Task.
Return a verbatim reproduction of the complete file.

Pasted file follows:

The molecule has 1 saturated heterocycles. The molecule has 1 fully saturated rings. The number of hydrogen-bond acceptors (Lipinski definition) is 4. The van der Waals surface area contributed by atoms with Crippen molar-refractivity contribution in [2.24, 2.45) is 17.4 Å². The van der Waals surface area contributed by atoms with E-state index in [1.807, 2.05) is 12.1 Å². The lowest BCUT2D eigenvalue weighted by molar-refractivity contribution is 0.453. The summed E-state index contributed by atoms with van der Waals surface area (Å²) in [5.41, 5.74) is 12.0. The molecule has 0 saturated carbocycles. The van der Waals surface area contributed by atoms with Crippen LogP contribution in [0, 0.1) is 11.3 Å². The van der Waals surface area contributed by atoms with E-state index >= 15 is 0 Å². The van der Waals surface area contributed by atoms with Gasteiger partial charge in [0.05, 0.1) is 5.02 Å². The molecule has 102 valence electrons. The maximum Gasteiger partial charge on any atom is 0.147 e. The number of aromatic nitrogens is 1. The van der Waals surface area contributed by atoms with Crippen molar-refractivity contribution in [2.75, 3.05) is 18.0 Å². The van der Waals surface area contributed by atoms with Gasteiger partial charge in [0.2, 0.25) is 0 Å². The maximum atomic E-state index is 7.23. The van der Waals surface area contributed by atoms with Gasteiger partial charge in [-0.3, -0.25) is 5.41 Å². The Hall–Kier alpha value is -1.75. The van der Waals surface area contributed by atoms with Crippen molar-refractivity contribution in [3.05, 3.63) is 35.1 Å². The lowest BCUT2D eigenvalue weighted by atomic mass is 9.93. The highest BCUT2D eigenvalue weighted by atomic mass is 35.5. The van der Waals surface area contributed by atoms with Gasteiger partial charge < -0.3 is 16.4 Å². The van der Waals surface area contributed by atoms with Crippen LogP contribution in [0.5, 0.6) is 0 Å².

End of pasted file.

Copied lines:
The molecule has 1 saturated heterocycles. The molecule has 1 fully saturated rings. The number of hydrogen-bond acceptors (Lipinski definition) is 4. The van der Waals surface area contributed by atoms with Crippen molar-refractivity contribution in [2.24, 2.45) is 17.4 Å². The van der Waals surface area contributed by atoms with E-state index in [1.807, 2.05) is 12.1 Å². The lowest BCUT2D eigenvalue weighted by molar-refractivity contribution is 0.453. The summed E-state index contributed by atoms with van der Waals surface area (Å²) in [5.41, 5.74) is 12.0. The molecule has 0 saturated carbocycles. The van der Waals surface area contributed by atoms with Crippen LogP contribution in [0, 0.1) is 11.3 Å². The van der Waals surface area contributed by atoms with E-state index >= 15 is 0 Å². The van der Waals surface area contributed by atoms with Gasteiger partial charge in [0.05, 0.1) is 5.02 Å². The molecule has 102 valence electrons. The maximum Gasteiger partial charge on any atom is 0.147 e. The number of aromatic nitrogens is 1. The van der Waals surface area contributed by atoms with Crippen molar-refractivity contribution in [2.75, 3.05) is 18.0 Å². The van der Waals surface area contributed by atoms with Gasteiger partial charge in [0.2, 0.25) is 0 Å². The maximum atomic E-state index is 7.23. The van der Waals surface area contributed by atoms with Gasteiger partial charge in [-0.3, -0.25) is 5.41 Å². The Hall–Kier alpha value is -1.75. The van der Waals surface area contributed by atoms with Crippen molar-refractivity contribution in [3.05, 3.63) is 35.1 Å². The lowest BCUT2D eigenvalue weighted by atomic mass is 9.93. The highest BCUT2D eigenvalue weighted by atomic mass is 35.5. The van der Waals surface area contributed by atoms with Gasteiger partial charge < -0.3 is 16.4 Å². The van der Waals surface area contributed by atoms with Crippen LogP contribution in [0.5, 0.6) is 0 Å².